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This is the unusual story of Marie Curie and Blanche Wittman; two extraordinary women caught between the ordered mathematics of science and the symbolic alchemy of love. The novel deals with amputated emotions, the desire for detachment and its antithesis; a longing for reconnection. Set during the dawn of a new century; Enquist explores the questioning of the rational ‘Enlightenment’ period which nurtured cut and dry methods of modern science and the unfathomable, fledgling studies of psychology.

In the heart of this revolution, the arcane gods of alchemy clashed with the new generation of scientific thinkers who championed the sloughing off of Old-World superstitions to make way for solid fact. Amongst this tumult, Enquist recognises Wittman and Curie as major players and revolutionaries as well as victims of the struggle between the increasingly masculine world they inhabited and their feminine needs.

The Story of Blanche and Marie

“The word ‘medicine’, Charcot told her, ‘comes from Medea, the mother of Witchcraft.”
“Does that mean you are a magician?” she asked.
“No”, he said, “I am a prisoner of reason, with my feet buried deeply in the mub from which magic is composed.”

At the crux of this strange narrative lies the eternal battle between the rational senses and the repressed, animal psyche. Enquist builds a masterful framework based on these opposing principles on which to hang and analyse the passions, obsessions and martyred freedom of these women. The result is that he draws many fine connections between the frustrating incompatibility of what we are, and what the world expects us to be.

Inspired by Wittman’s diaries, Enquist finds ways to weave her erratic accounts with historical documents of that time. The story itself is divided into three colours; red, black and yellow which represent the colours of the three diaries Wittman used to record her thoughts.

To begin with, I found Wittman’s personal history infinitely more fascinating than Curie’s; purely because of the sheer bloody-mindedness of her devotion for a science that she was not only a guinea-pig of, but later to which she was a major scientific contributor. While Curie is meted as one of those rare female geniuses that made science her life; Wittman emerges as a little short of a saint, who surrendered her body piecemeal to that wondrous and deadly discovery known today as radium.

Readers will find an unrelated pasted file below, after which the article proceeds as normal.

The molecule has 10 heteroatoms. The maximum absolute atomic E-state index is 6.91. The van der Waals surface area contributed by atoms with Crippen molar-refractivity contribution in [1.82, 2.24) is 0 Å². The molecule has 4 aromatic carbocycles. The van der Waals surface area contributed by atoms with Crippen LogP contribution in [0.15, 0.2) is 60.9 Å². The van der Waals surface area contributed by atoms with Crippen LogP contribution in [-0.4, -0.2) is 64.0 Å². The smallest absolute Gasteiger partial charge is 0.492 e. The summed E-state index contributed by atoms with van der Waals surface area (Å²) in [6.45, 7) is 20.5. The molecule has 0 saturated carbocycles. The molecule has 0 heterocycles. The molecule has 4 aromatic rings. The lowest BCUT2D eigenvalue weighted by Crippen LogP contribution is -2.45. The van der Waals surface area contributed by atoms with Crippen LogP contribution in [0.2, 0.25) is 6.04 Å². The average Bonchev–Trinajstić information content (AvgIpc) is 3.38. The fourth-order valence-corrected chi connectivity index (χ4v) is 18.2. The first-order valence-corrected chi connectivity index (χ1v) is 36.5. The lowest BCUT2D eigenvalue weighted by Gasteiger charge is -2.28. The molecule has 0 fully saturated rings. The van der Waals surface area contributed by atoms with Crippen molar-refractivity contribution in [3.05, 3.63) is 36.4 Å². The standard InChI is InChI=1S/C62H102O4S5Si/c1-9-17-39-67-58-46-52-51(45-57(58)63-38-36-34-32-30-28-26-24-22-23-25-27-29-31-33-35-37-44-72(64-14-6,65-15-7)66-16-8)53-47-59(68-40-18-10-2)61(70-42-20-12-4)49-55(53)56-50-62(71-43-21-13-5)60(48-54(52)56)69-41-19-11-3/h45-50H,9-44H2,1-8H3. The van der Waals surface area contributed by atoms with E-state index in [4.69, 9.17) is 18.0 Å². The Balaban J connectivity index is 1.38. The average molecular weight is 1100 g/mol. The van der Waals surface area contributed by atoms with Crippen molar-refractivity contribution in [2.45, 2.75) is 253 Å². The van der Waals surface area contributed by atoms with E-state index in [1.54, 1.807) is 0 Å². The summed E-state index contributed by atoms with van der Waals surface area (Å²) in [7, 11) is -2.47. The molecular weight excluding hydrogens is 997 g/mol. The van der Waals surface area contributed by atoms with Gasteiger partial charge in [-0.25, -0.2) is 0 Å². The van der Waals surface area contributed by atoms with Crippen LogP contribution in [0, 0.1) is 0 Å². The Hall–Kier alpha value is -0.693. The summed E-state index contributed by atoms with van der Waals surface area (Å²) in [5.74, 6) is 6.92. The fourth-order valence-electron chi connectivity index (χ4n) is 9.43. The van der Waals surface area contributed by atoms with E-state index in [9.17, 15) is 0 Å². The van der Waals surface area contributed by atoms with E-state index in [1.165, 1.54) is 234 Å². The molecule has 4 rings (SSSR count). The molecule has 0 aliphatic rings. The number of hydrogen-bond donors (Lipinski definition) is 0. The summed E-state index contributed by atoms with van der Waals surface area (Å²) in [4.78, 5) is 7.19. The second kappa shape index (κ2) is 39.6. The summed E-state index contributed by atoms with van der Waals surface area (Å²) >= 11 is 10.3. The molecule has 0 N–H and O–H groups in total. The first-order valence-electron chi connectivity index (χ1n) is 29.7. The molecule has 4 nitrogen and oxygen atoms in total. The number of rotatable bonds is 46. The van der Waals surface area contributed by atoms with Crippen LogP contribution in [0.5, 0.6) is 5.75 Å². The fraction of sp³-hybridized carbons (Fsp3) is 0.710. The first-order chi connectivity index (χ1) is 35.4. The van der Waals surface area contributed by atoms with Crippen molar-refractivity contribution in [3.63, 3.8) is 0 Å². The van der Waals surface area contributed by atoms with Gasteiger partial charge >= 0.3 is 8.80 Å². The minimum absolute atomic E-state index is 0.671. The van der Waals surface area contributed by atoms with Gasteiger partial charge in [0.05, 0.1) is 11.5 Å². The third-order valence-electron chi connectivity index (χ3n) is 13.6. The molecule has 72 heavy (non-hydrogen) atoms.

At the beginning of the story we are introduced to Wittman in the final stages of her life. She is quite literally only half the woman she once was, having lost three limbs to the radium research that eventually killed her. As an amputee riddled with tumours, she dedicates the rest of her life to recording her experiences as an inmate of the mental institution at Saltpetriere and later as research assistant to the Curie’s. Already a celebrity when she first met the Curie’s, Wittman was famous for her performance of hysterical séances conducted by Prof. Charcot, who later became her lover.

“If you share your darkness with the man you love, sometimes a light appears so strong that it kills.”

Wittman is presented as a woman riddled by obsessions so severe that they manifest in the form of her withering limbs, but Marie Curie is not immune to this form of hysteria. In the final chapters of his book Enquist shows us an alternative Curie; one stripped of that infallible, sterile image that we associate with the founder of radium. We meet a Marie restored to femininity, a Marie who has had been deserted in the wilderness of her deepest sexual desires without a compass to guide her. Enquist’s Curie is so far from the persona we are familiar with, that the tale of forbidden love that ensues serves as a deeply embarrassing and candid account of an average woman’s fall from grace.

The ways in which ‘love’ manifests throughout the novel resembles the chemical transmutations that the Curie’s concoct for their radium research. Science itself becomes a metaphoric element that Enquist shows as having transfused into the lives of these two historic women.

Radium, the cause of Blanche Wittman and later Marie Curie’s death is used as a clever device to represent the toxic, cancerous quality of love.

“He is reposing, secure and painless like a cancerous tumour of love, in her life.”

The luminescence and radiation of unbearable desire is seen as the true culprit in the demise of the women. Enquist takes ‘hysteria’ (a psychological condition synonymous with feminine weakness) and turns it into the guiding light. The phosphorus burn of love remains ever elusive, as neither woman has sufficient words to describe it in the various forms it takes. In conclusion, the formulaic sum of its parts are far too dispersed making them irreconcilable.


Time and time again we see Wittman trying to rationalise ‘love’ through the use of scientific methods of questioning, however this falls apart at the seams as the story verges on a narrative hysteria of sorts. The overuse of exclamation marks indicates over excitement that is associated with Wittman’s previous occupation at the mental institute, where she would stimulate bouts of hysteria with the aid of hypnotism. The use of the three colours red, black and yellow are reminiscent of the ancient method of classifying different physical maladies (research). Enquist also uses her amputations to refer to many different folktales where this takes place.  I was surprised and moved at the reference to the Danish storyteller Hans Christian Anderson’s tale of the girl with the red shoes, as it beautifully mirrors the moral tale of the price one pays for one’s vanities and obsessions.

I give this 4/5 stars.